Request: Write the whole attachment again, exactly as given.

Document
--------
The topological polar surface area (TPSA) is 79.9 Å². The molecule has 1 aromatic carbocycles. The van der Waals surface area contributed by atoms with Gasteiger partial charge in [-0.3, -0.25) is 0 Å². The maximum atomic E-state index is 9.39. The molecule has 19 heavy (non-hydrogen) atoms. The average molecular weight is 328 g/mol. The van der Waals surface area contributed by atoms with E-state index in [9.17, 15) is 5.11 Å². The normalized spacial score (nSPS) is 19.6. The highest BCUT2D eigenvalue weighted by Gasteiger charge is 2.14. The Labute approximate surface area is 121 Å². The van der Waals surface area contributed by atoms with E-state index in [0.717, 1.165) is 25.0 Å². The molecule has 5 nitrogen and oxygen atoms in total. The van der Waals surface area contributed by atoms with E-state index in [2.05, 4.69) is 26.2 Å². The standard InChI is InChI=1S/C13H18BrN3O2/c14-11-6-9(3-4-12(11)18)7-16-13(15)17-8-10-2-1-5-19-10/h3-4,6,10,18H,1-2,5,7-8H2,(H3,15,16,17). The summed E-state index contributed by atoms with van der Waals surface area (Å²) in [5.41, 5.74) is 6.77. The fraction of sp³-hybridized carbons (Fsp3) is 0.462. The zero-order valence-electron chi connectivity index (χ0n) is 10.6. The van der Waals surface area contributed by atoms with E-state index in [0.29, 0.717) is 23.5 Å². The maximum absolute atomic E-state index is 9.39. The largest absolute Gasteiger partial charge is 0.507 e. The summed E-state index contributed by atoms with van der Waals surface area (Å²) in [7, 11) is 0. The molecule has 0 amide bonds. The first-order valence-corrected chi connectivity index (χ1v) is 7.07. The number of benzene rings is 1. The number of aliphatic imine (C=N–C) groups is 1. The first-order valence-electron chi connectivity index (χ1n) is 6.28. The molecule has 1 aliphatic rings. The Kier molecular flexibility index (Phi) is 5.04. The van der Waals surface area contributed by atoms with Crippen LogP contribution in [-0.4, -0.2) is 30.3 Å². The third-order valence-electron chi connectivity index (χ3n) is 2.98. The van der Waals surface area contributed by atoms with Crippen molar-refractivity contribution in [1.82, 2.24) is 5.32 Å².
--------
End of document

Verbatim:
The topological polar surface area (TPSA) is 79.9 Å². The molecule has 1 aromatic carbocycles. The van der Waals surface area contributed by atoms with Gasteiger partial charge in [-0.3, -0.25) is 0 Å². The maximum atomic E-state index is 9.39. The molecule has 19 heavy (non-hydrogen) atoms. The average molecular weight is 328 g/mol. The van der Waals surface area contributed by atoms with E-state index in [9.17, 15) is 5.11 Å². The normalized spacial score (nSPS) is 19.6. The highest BCUT2D eigenvalue weighted by Gasteiger charge is 2.14. The Labute approximate surface area is 121 Å². The van der Waals surface area contributed by atoms with E-state index in [0.717, 1.165) is 25.0 Å². The molecule has 5 nitrogen and oxygen atoms in total. The van der Waals surface area contributed by atoms with E-state index in [2.05, 4.69) is 26.2 Å². The standard InChI is InChI=1S/C13H18BrN3O2/c14-11-6-9(3-4-12(11)18)7-16-13(15)17-8-10-2-1-5-19-10/h3-4,6,10,18H,1-2,5,7-8H2,(H3,15,16,17). The summed E-state index contributed by atoms with van der Waals surface area (Å²) in [5.41, 5.74) is 6.77. The fraction of sp³-hybridized carbons (Fsp3) is 0.462. The zero-order valence-electron chi connectivity index (χ0n) is 10.6. The van der Waals surface area contributed by atoms with E-state index in [0.29, 0.717) is 23.5 Å². The maximum absolute atomic E-state index is 9.39. The largest absolute Gasteiger partial charge is 0.507 e. The summed E-state index contributed by atoms with van der Waals surface area (Å²) in [7, 11) is 0. The molecule has 0 amide bonds. The first-order valence-corrected chi connectivity index (χ1v) is 7.07. The number of benzene rings is 1. The number of aliphatic imine (C=N–C) groups is 1. The first-order valence-electron chi connectivity index (χ1n) is 6.28. The molecule has 1 aliphatic rings. The Kier molecular flexibility index (Phi) is 5.04. The van der Waals surface area contributed by atoms with Crippen LogP contribution in [-0.4, -0.2) is 30.3 Å². The third-order valence-electron chi connectivity index (χ3n) is 2.98. The van der Waals surface area contributed by atoms with Crippen molar-refractivity contribution in [1.82, 2.24) is 5.32 Å².